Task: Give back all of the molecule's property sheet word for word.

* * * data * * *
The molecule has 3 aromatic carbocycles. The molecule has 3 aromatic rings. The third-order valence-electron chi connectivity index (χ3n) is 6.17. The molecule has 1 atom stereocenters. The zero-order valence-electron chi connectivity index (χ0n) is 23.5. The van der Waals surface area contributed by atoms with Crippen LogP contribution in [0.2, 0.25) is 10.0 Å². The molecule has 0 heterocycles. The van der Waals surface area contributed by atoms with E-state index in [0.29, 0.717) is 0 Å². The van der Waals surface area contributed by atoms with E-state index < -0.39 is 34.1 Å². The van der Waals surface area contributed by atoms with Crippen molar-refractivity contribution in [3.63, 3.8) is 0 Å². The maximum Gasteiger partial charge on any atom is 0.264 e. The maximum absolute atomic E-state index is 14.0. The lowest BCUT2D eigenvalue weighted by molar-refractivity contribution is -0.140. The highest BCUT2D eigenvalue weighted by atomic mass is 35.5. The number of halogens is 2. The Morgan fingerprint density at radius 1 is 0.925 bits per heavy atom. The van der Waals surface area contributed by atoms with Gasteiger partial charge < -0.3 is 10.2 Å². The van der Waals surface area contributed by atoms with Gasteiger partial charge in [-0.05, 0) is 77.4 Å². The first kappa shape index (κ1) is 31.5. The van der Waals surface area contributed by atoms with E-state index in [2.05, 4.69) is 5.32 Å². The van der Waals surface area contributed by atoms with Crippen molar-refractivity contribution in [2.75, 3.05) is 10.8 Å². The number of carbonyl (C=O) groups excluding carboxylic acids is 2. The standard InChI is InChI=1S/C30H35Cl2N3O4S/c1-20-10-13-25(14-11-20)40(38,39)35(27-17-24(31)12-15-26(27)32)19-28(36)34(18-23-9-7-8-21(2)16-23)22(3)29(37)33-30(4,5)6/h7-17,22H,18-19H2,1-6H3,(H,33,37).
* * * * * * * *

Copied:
The molecule has 3 aromatic carbocycles. The molecule has 3 aromatic rings. The third-order valence-electron chi connectivity index (χ3n) is 6.17. The molecule has 1 atom stereocenters. The zero-order valence-electron chi connectivity index (χ0n) is 23.5. The van der Waals surface area contributed by atoms with Crippen LogP contribution in [0.2, 0.25) is 10.0 Å². The molecule has 0 heterocycles. The van der Waals surface area contributed by atoms with E-state index in [0.29, 0.717) is 0 Å². The van der Waals surface area contributed by atoms with E-state index < -0.39 is 34.1 Å². The van der Waals surface area contributed by atoms with Crippen molar-refractivity contribution in [3.63, 3.8) is 0 Å². The maximum Gasteiger partial charge on any atom is 0.264 e. The maximum absolute atomic E-state index is 14.0. The lowest BCUT2D eigenvalue weighted by molar-refractivity contribution is -0.140. The highest BCUT2D eigenvalue weighted by atomic mass is 35.5. The number of halogens is 2. The Morgan fingerprint density at radius 1 is 0.925 bits per heavy atom. The van der Waals surface area contributed by atoms with Gasteiger partial charge < -0.3 is 10.2 Å². The van der Waals surface area contributed by atoms with Gasteiger partial charge in [-0.05, 0) is 77.4 Å². The first kappa shape index (κ1) is 31.5. The van der Waals surface area contributed by atoms with E-state index in [2.05, 4.69) is 5.32 Å². The van der Waals surface area contributed by atoms with Crippen molar-refractivity contribution in [2.75, 3.05) is 10.8 Å². The number of carbonyl (C=O) groups excluding carboxylic acids is 2. The standard InChI is InChI=1S/C30H35Cl2N3O4S/c1-20-10-13-25(14-11-20)40(38,39)35(27-17-24(31)12-15-26(27)32)19-28(36)34(18-23-9-7-8-21(2)16-23)22(3)29(37)33-30(4,5)6/h7-17,22H,18-19H2,1-6H3,(H,33,37).